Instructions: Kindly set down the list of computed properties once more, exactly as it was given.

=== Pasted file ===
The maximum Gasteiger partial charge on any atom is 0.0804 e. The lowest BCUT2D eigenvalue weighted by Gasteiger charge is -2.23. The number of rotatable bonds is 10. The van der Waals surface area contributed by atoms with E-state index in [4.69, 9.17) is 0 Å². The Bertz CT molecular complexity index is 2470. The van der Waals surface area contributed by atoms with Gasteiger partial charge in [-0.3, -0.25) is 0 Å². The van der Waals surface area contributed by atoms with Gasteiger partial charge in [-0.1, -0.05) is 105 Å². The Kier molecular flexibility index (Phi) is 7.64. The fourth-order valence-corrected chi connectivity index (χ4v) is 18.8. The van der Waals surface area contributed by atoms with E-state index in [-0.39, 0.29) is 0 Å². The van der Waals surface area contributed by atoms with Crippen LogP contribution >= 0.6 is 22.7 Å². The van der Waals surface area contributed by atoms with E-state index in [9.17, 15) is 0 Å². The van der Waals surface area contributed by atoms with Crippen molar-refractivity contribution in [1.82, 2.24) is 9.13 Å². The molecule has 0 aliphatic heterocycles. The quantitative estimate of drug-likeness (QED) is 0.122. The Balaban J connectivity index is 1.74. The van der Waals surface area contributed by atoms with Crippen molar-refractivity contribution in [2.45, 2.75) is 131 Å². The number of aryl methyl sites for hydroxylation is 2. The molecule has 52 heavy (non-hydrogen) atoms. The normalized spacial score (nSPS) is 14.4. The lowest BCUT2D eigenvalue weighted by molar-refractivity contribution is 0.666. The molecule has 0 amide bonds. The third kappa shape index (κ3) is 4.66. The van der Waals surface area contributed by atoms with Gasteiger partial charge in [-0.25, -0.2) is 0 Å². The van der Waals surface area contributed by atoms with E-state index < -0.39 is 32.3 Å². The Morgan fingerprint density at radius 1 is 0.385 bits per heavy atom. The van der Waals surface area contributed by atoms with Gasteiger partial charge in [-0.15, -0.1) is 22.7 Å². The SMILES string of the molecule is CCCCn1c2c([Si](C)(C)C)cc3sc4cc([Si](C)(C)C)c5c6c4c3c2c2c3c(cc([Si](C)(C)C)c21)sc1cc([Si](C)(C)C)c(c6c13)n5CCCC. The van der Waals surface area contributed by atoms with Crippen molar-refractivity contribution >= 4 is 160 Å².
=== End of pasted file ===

The maximum Gasteiger partial charge on any atom is 0.0804 e. The lowest BCUT2D eigenvalue weighted by Gasteiger charge is -2.23. The number of rotatable bonds is 10. The van der Waals surface area contributed by atoms with E-state index in [4.69, 9.17) is 0 Å². The Bertz CT molecular complexity index is 2470. The van der Waals surface area contributed by atoms with Gasteiger partial charge in [-0.3, -0.25) is 0 Å². The van der Waals surface area contributed by atoms with Gasteiger partial charge in [-0.1, -0.05) is 105 Å². The Kier molecular flexibility index (Phi) is 7.64. The fourth-order valence-corrected chi connectivity index (χ4v) is 18.8. The van der Waals surface area contributed by atoms with E-state index in [-0.39, 0.29) is 0 Å². The van der Waals surface area contributed by atoms with Crippen LogP contribution >= 0.6 is 22.7 Å². The van der Waals surface area contributed by atoms with E-state index in [9.17, 15) is 0 Å². The van der Waals surface area contributed by atoms with Crippen molar-refractivity contribution in [1.82, 2.24) is 9.13 Å². The molecule has 0 aliphatic heterocycles. The quantitative estimate of drug-likeness (QED) is 0.122. The Balaban J connectivity index is 1.74. The van der Waals surface area contributed by atoms with Crippen molar-refractivity contribution in [2.45, 2.75) is 131 Å². The number of aryl methyl sites for hydroxylation is 2. The molecule has 52 heavy (non-hydrogen) atoms. The normalized spacial score (nSPS) is 14.4. The lowest BCUT2D eigenvalue weighted by molar-refractivity contribution is 0.666. The molecule has 0 amide bonds. The third kappa shape index (κ3) is 4.66. The van der Waals surface area contributed by atoms with Gasteiger partial charge in [-0.25, -0.2) is 0 Å². The van der Waals surface area contributed by atoms with E-state index < -0.39 is 32.3 Å². The Morgan fingerprint density at radius 1 is 0.385 bits per heavy atom. The van der Waals surface area contributed by atoms with Gasteiger partial charge in [-0.15, -0.1) is 22.7 Å². The SMILES string of the molecule is CCCCn1c2c([Si](C)(C)C)cc3sc4cc([Si](C)(C)C)c5c6c4c3c2c2c3c(cc([Si](C)(C)C)c21)sc1cc([Si](C)(C)C)c(c6c13)n5CCCC. The van der Waals surface area contributed by atoms with Crippen molar-refractivity contribution >= 4 is 160 Å².